GRMUS H635 — Late Style and Early Romanticism: Beethoven and Schubert2 credits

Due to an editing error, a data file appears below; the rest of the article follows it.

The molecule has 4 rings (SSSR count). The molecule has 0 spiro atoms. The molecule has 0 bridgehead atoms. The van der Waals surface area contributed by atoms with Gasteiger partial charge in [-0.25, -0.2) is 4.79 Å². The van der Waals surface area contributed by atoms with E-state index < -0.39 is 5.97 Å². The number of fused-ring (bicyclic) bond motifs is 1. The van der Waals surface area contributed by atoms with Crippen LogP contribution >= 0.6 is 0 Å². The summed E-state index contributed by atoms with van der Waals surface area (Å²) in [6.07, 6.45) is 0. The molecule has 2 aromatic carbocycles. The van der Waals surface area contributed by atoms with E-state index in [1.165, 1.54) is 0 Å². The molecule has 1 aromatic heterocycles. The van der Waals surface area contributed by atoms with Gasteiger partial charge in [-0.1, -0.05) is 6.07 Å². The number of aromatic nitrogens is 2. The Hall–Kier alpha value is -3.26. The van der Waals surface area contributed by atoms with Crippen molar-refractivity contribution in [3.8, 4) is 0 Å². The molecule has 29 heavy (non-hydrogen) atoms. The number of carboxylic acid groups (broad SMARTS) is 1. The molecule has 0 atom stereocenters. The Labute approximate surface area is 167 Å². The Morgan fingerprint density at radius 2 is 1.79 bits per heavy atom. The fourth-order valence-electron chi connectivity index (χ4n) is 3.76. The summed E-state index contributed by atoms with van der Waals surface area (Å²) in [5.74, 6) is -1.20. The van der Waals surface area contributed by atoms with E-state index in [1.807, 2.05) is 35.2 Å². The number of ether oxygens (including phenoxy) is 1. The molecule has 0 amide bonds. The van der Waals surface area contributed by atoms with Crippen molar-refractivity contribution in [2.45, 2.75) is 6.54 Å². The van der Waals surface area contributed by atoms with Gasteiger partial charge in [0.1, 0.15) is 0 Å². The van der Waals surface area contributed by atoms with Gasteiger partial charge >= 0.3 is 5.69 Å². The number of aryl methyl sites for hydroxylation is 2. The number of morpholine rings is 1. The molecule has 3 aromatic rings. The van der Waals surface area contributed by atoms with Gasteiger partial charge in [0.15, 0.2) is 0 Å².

An examination of the notion of late style that emerged with early Romanticism, focusing on the music that Beethoven and Schubert wrote after the Congress of Vienna in 1815. We will listen to and study the influential works that Beethoven and Schubert wrote in their final years—such as their late piano sonatas, symphonies, and string quartets—as a way to discuss seminal intersections between late style, musical aesthetics, and historical context. In doing so, the course will underscore how early Romantic thought entailed a critique of modernity that located in musical experience the possibility of overcoming artificial divides between self and Nature, exacerbated by the Industrial Revolution. Topics will include the opposition between Classicism and Romanticism, disability and illness, distinctions between the beautiful and the sublime, changes in the patronage system, the growth of the middle class, and the music-publishing market, as well as the history of performance and listening practices in both public and domestic settings.